• A good question. I don’t know whether it will go anywhere. But I’m glad to see contract terms getting so much attention these days. I hope something good will come of it for the trad folks.

        • That’s why I asked. We hear AG/AU/ABA ‘say’ all sorts of things, but nothing comes of them.

          The one good thing is that it might cause a writer to pause and think before signing away their work for a few breadcrumbs …

  3. ““will become an endangered species”.”

    P.G.

    Well, blow me down! Whoever knew that writing was a secure profession?

    I rather thought that, like acting, you only do it out of compulsion and that you cannot do anything else?

    brendan

  4. The SoA DO have a lot of clout here, and are never averse to members indie publishing or to indie publishers becoming members. In fact they hand out good advice. I’ve done a couple of sessions for them myself. Many writers over here work with a mixture of independent and traditional publishing. I do this and I wouldn’t call myself a ‘disempowered and submissive dreamer’. At my age and stage in a long switchback of a career, you don’t dream. You just get your head down and work. And you handle your own business in whatever way works best for you and whatever genre (or genres) you write in – and on the whole the SoA is very supportive. Chatting to my video game designer son, over Christmas, I realised just how far ahead of most writers they are, in their realisation that their best hope for solvency is to work with a portfolio of projects that may not always require the same approach or the same ‘deal’. If you write in a particular genre, with the huge market that you are lucky enough to have in the US – and it’s one where indie publishing works well – then good for you. Go for it and stick with it. No reason not to. But if you work in a series of niche markets, like I tend to, you may need a rethink and many SoA members are probably in the same boat: translators, academic writers, children’s writers and illustrators as well as fiction writers – and poets and playwrights too. I’ve been doing this for long enough, and made enough mistakes to know what I want and how I want to do it!

    • Smart Debut Author

      I wouldn’t call myself a ‘disempowered and submissive dreamer’.

      And clearly, you aren’t one. You’ve taken charge of your career. You’re not one of the “endangered species” this article whines about… if traditional publishing fails to deliver to your expectations, you aren’t afraid to indie publish instead — in fact, it sounds like you’re doing both.

      My dig was rather aimed at those writers who hide behind traditional publishing’s skirts, clinging to outdated appellations like “professional writer” and “published writer” as ego-salve and loudly declaiming that their own waning fortunes mean that “quality writing” is disappearing, replaced by self-published dross.

      • Or, as Sue Grafton so eloquently put it, “trust the universe” to take care of them.

        That kind of passivity is what is endangered today and tomorrow; blindly trusting in the honesty and honor of agents and publishers and their contract drafters.

  5. No one can stop folks from writing if they want to write. My college professors in the English department’s creative writing program were all published, award-winning authors, and guess what? Full-time jobs teaching.

    A writer can work at a profession and still write. It will take longer to get that novel out, but they can do it. Most of the writers I know have either a day job (or two) or very supportive spouses.

    If what they mean by professional is full-time authors with no other profession or source of income, then yeah, that will likely get harder and harder, not easier. Too much free content, cheap content, and other diversions (streaming Amazon, Netflix, On Demand content, social media).

    But no one said a writer couldn’t work another job to fund their own writing. That’s the old school way of doing it. In fact, I see plenty of writers finding ways to make income (some of them really spammy and annoying) doing webinars, being affiliates, selling courses, doing editing, creating book covers (the ones with PHotoshop/Gimp skills), doing copywriting (not novels, but it pays), blogging for income.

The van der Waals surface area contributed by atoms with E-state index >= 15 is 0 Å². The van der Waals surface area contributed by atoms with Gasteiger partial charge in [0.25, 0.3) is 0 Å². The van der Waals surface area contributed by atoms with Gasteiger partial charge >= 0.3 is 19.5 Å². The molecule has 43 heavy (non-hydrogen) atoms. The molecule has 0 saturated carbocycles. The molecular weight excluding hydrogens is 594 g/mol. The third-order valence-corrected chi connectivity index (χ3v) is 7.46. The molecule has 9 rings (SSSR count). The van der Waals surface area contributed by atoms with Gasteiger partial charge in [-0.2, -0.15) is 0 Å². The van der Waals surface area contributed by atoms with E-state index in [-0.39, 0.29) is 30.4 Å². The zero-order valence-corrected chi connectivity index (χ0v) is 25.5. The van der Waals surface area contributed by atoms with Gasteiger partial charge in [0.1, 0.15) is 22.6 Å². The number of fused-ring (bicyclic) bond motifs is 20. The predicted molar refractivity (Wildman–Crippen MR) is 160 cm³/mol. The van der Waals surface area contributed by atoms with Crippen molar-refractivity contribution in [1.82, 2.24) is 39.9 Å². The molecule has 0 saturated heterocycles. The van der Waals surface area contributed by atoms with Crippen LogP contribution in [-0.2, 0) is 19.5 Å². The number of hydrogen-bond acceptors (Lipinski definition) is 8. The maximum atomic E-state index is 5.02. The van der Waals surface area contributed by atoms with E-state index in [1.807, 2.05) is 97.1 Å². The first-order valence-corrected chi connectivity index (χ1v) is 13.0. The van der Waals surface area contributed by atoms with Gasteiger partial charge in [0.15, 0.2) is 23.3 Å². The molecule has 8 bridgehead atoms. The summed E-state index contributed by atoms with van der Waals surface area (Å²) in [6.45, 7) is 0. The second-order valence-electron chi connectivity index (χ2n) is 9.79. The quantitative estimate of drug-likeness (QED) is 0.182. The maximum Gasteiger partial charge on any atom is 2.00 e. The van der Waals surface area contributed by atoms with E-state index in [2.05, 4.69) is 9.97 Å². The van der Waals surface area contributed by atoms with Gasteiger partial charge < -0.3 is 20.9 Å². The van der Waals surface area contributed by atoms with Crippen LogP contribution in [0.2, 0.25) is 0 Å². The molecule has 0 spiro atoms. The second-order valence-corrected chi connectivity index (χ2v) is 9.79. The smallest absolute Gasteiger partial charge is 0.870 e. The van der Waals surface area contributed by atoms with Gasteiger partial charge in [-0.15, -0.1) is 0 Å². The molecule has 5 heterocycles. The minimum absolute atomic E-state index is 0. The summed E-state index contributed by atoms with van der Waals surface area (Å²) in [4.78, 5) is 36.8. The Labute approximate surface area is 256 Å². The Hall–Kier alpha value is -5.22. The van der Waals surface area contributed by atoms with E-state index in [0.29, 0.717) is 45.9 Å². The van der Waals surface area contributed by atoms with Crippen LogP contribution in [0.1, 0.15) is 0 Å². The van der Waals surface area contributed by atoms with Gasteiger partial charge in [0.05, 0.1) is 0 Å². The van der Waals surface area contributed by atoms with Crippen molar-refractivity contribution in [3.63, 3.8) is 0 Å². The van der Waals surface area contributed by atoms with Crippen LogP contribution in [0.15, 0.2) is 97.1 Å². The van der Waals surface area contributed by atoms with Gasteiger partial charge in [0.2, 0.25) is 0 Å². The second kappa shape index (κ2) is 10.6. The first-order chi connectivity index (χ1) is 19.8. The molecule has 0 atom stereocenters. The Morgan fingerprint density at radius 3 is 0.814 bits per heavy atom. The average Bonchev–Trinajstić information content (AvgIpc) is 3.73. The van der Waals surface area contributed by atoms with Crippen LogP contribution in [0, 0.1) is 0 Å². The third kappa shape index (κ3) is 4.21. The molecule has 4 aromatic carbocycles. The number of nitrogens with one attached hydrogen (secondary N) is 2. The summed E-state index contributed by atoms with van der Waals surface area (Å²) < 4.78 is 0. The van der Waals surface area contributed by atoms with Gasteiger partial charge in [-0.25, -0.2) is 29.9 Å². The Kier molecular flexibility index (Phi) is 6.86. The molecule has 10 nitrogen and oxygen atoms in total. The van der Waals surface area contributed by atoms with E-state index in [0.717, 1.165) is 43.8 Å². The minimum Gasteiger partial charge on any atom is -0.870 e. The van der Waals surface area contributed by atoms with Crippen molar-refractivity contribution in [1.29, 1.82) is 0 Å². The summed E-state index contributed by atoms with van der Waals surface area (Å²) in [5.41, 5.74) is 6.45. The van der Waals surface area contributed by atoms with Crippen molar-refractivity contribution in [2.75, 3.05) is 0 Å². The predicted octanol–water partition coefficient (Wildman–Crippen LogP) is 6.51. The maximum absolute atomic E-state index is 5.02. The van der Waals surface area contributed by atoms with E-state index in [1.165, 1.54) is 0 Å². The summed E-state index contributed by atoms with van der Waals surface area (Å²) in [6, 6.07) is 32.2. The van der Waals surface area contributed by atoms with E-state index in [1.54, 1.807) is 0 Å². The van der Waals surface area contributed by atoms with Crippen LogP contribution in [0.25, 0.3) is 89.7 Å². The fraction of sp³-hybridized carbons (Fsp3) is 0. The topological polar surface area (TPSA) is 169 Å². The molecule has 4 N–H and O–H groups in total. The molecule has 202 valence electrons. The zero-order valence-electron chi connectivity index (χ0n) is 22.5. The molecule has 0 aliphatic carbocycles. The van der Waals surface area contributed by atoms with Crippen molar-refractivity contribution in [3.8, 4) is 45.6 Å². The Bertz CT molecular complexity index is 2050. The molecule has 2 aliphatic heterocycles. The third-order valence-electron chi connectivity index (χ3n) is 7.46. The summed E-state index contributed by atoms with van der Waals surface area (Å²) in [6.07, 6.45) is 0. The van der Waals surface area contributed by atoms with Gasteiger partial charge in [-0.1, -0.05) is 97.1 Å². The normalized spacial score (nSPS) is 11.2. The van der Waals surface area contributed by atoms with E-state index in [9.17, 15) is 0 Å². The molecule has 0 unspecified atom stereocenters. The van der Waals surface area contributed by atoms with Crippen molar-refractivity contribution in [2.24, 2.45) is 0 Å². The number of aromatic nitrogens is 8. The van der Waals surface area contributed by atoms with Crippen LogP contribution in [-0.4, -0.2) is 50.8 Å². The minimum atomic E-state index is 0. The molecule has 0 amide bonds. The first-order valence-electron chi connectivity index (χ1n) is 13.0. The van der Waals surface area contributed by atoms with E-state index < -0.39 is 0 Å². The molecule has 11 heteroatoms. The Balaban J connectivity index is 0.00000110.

The “professional” writer of the 21st century at least has other ways to market their skills with the internet. Ones with once-or-current bestseller status can monetize that online in various ways. I have an artist friend who does those paint-wine events and does photography and essential oils for cash. I have a writer friend who opens her home for a week for a “writer’s retreat” and charges. Another half-dozen novelist-pals edit on the side. Two have their own small presses. Four I know do book covers on the cheap. I’ve made some cash editing and writing blurbs for the blurb-challenged, and I made a free cover for one. I plan to learn Photoshop and do budget-simple covers for indies.

    So, yeah, what do they mean by professional? Just writing and nothing else 40+ hours a week?

  6. What would happen if all these authors just self-issued their next books? After all, nobody buys a Philip Pullman book because the publisher’s name is on the spine.

    • Besides a whole lot of lawsuits against the authors, filed by their publishers and agents?

    • I think as long as the contract didn’t prohibit it–first look clauses or a prohibition on writing those series characters/settings for anyone else–I suppose they could. It all depends on what they signed away. I remember reading some romance author bemoaning not being able to self-publish stories in her “world,” as the publisher had rights to it. And I know in the past the right to use particular pen names were even in question.

  7. If the professional author becomes an endangered species or dies out, the rest of the authors will step up and supply the market.

    People mistake their valuable contribution for a necessary contribution. Markets adjust when people leave.

    • Heinlein called that kind of thinking “Functionalism” way back in THE ROADS MUST ROLL.
      Out in the real world, most working stiffs learn early on that nobody is irreplaceable.

  8. Writers who have only made a living from their writing have always been a bit of a rare beast, from what I understand. Most have turned their hand to other work, or had patrons.

    What these people are bemoaning is a myth, and the presumed death of a way of life that has never existed for most people.

    I think the future for writers is extremely bright. I think those who have the courage and the skill can make a fine living from their work, but they’re going to have to control that future. No signing with a company that will nurture and manage their lives. They’ll have to take the lead, learn how to do things on their own (so they know how to find good service providers), take a risk, work harder (no more one book every ten years or so).

    It’s a glorious, bright future, and I for one look forward to it.